Compare this with Nightmare of Eden, where everything looks brand new, bright colours are a key element of many of the designs, and practically every guest costume features an element of spangles, spandex, or bacofoil. This is a story still trying to make its vision of the future convincing by making it look very, very different from today, and it doesn’t work: it just looks silly and superficial. The closest it comes to being authentic is in the cramped and metallic interior of the Hecate‘s shuttlecraft: everything else just looks like a collection of studio sets. Imagine, if you can, a version of this story which has been designed with the vision of a story like Robots of Death, and where the Eden jungle looks more like the one in Planet of Evil, and perhaps you’ll get a sense of what I mean when I say it’s the designs that make a major contribution to killing this story as serious drama.

This is not to say that Bob Baker’s script doesn’t commit a few heinous crimes against credibility, of course. This is the Doctor Who story that tackles themes of drug-dealing and addiction head on – something it’s difficult to imagine the modern series doing – and this is, I would argue, a brave and interesting choice on the part of the programme-makers. It wouldn’t be realistic to expect anything too complex in its handling of this theme, but what ends up on screen is simplistic to the point of being embarrassing. Taking vraxoin turns people into idiots, pretty much: we’re never given any insight into why Secker, for instance, got started on the drug. There’s never really any doubt that it’s Tryst who’s the main villain – there aren’t exactly many candidates – nor is there much of an attempt to make him a rounded character. If he had been presented in a remotely sympathetic manner earlier in the story, it might have made the justly noted moment when the Doctor blankly refuses to acknowledge his attempts at self-justification even more powerful.


As it is, perhaps it’s the need for the story to be absolutely clear in its morality that results in the fourth Doctor being on unusually on-the-nose form in this story, repeatedly denouncing the evils of vraxoin. For all this, it is the Doctor’s dismissal of Tryst – utterly detached, not looking at him, barely even speaking – which is the most striking, coming as it does from a character normally so dynamic in his self-expression.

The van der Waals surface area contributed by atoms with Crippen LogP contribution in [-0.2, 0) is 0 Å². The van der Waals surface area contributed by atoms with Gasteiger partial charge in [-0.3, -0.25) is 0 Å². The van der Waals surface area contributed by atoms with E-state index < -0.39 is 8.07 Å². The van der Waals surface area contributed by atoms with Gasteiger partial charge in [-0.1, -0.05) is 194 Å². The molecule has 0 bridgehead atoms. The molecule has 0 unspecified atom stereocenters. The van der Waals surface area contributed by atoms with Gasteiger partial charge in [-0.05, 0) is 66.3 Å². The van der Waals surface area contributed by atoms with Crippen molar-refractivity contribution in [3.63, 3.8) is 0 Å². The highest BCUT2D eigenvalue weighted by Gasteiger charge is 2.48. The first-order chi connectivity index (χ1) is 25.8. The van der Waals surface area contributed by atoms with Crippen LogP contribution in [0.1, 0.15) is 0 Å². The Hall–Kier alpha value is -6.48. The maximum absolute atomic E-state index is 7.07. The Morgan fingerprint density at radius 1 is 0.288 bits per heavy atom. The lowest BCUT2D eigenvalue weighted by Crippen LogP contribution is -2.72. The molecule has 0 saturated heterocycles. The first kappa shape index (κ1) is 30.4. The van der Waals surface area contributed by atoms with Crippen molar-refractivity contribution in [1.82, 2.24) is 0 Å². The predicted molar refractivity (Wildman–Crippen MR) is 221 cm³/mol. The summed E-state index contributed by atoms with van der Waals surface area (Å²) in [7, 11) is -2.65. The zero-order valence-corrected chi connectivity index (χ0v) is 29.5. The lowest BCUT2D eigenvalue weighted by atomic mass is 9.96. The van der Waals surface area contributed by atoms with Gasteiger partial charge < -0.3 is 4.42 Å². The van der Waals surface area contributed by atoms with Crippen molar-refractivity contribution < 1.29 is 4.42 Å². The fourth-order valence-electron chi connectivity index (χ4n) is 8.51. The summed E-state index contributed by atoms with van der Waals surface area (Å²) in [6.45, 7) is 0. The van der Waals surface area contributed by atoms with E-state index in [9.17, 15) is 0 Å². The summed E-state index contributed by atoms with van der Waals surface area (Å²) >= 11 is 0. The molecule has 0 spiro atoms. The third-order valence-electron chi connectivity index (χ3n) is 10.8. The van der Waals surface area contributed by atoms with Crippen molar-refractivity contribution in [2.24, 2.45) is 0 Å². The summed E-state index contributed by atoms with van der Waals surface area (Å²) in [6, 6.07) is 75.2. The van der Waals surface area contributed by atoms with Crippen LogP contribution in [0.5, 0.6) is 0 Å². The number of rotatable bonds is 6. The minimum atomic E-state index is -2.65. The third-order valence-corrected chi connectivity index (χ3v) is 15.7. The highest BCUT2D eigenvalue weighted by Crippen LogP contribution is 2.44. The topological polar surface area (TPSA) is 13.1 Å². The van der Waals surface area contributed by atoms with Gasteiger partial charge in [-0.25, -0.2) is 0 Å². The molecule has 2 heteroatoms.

Perhaps this is just the result of trying to tackling a difficult real-world issue like drugs in a Saturday teatime show. Even so, there’s nothing that excuses the way that virtually every authority figure the Doctor and Romana encounter is presented as an idiot – self-serving, easily-duped, actually moronic at times.

How many of this story’s dud performances are a result of the well-documented problems the production encountered it’s difficult to know. In the end it was probably a combination of the the directorial meltdown, some serious scripting missteps, and the badly mishandled production designs that resulted in what could have been a memorably different story being reduced to something which Tom Baker himself only recalls as being ‘very funny’. If this really is the story that led to Graham Williams deciding to quit the show, it’s not really surprising.


The Semi-Obligatory When’s-It-Set Discussion

On the face of it, this looks pretty straightforward. The Doctor claims to be an agent of a company which actually went bust in 2096 – ‘twenty years ago!’ according to Rigg. This seems to date the story squarely to 2116 or so. Or, to put it another way, a little over a century in the future (at the time of writing, anyway).

Given that Doctor Who has occasionally suggested Earth colonies will be going concerns by the early 21st century, dating Nightmare of Eden – with its indications of interstellar tourism, a history of interplanetary drug dealing, and so on – to the early 22nd century is not entirely ridiculous. But given the modern show has dated the first (failed) Martian colony to 2059, it does seem very improbable that this sort of interstellar network could develop in less than 60 years.

Technology levels seem to rise and fall in Who-world on a fairly regular basis – ray guns and machine pistols seem to go in and out of style several times, for instance – and so I am inclined to suggest that, whatever calendar Rigg and the Empress are using, it can’t be AD (or CE, if you prefer). I don’t see any insuperable problems with placing Nightmare of Eden a few (or even many) centuries further into the future than initially appears to be the case.